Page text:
Bearing orchards are more likely to show some early corn borer damage on the fruit if growers relax their spray program in June or early July. However, most fruit feeding occurs between the last cover spray (mid-August) and harvest. Weedy sites provide plenty of alternative hosts for this insect, especially those containing broadleaf dock, ragweed, pigweed, smartweed, and barnyard grass. Penncap-M, Lannate, Lorsban and Asana can give very good control of ECB larvae, provided application is made before the caterpillars become concealed in the plant tissue. Potential problem plantings should be checked periodically in August for shoot infestations of this caterpillar, which is cream colored with a dark head.


If any of your apple blocks yielded fruit last fall with the characteristic red-purple spots indicative of SJS feeding, now is the time to place a few double-sided tape bands around the tree limbs and start checking them for crawler emergence.

Red and purple discolorations marking San Jose scale feeding sites on fruit

This normally coincides with a timing of about 310 DD (base 50°F) since the first adult appearance; in Geneva, this occurred on May 30, so our current tally is at 235. A spray of an effective material (such as Lorsban 50WP, Provado, Guthion, Imidan or Penncap-M) is recommended timed for the first and peak crawler activity, which are usually 7-10 days apart. We don't have data from the Hudson Valley, but figure at least one week earlier for sites in eastern N.Y. Keep in mind that these sprays may also help in the control of OBLR, apple maggot, and codling moth.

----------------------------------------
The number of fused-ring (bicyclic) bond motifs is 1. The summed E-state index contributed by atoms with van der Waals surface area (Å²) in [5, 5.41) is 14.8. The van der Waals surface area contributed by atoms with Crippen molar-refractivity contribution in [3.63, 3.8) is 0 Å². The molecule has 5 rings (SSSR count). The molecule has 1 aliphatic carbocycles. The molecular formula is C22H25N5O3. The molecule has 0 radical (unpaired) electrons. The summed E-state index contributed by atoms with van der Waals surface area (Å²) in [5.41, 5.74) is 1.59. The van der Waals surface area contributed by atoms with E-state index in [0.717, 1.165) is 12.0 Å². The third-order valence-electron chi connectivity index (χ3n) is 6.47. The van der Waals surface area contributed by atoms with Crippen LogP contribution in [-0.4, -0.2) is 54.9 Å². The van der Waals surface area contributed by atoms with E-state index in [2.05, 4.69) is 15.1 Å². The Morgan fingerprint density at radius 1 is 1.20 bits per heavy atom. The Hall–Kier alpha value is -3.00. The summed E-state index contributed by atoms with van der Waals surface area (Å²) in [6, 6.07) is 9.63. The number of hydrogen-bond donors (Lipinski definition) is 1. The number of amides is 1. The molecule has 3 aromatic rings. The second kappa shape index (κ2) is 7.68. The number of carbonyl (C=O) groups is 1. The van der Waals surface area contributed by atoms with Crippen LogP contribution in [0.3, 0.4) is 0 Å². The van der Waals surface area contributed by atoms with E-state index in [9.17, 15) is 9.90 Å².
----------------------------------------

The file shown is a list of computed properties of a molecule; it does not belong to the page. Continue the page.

We have already begun to see some problem populations of green aphids in western N.Y. apple blocks, so it looks like this may be one of those years to keep a vigilant eye open. Although small numbers of these insects - primarily Apple Aphid, Aphis pomi, and Spirea Aphid, Aphis spiraecola - may be present on trees early in the season, populations generally start to increase in mid- to late June. Large numbers of both may build up on growing terminals on apple trees during summer. Both species are apparently common during the summer in N.Y. orchards, although no extensive surveys have been done to compare their relative abundance in different production areas throughout the season.

Nymphs and adults of both species suck sap from growing terminals and water sprouts. High populations cause leaves to curl and may stunt shoot growth on young trees. Aphids excrete large amounts of honeydew, which collects on fruit and foliage. Sooty mold fungi that develop on honeydew cause the fruit to turn black, reducing its quality. Aphids should be sampled several times throughout the season starting in mid-June. Inspect 10 rapidly growing terminals from each of 5 trees throughout the orchard. Record the percentage of infested terminals. No formal studies have been done to develop an economic threshold for aphids in N.Y. orchards; however, treatment is currently recommended if 30% of the terminals are infested with either species of aphid.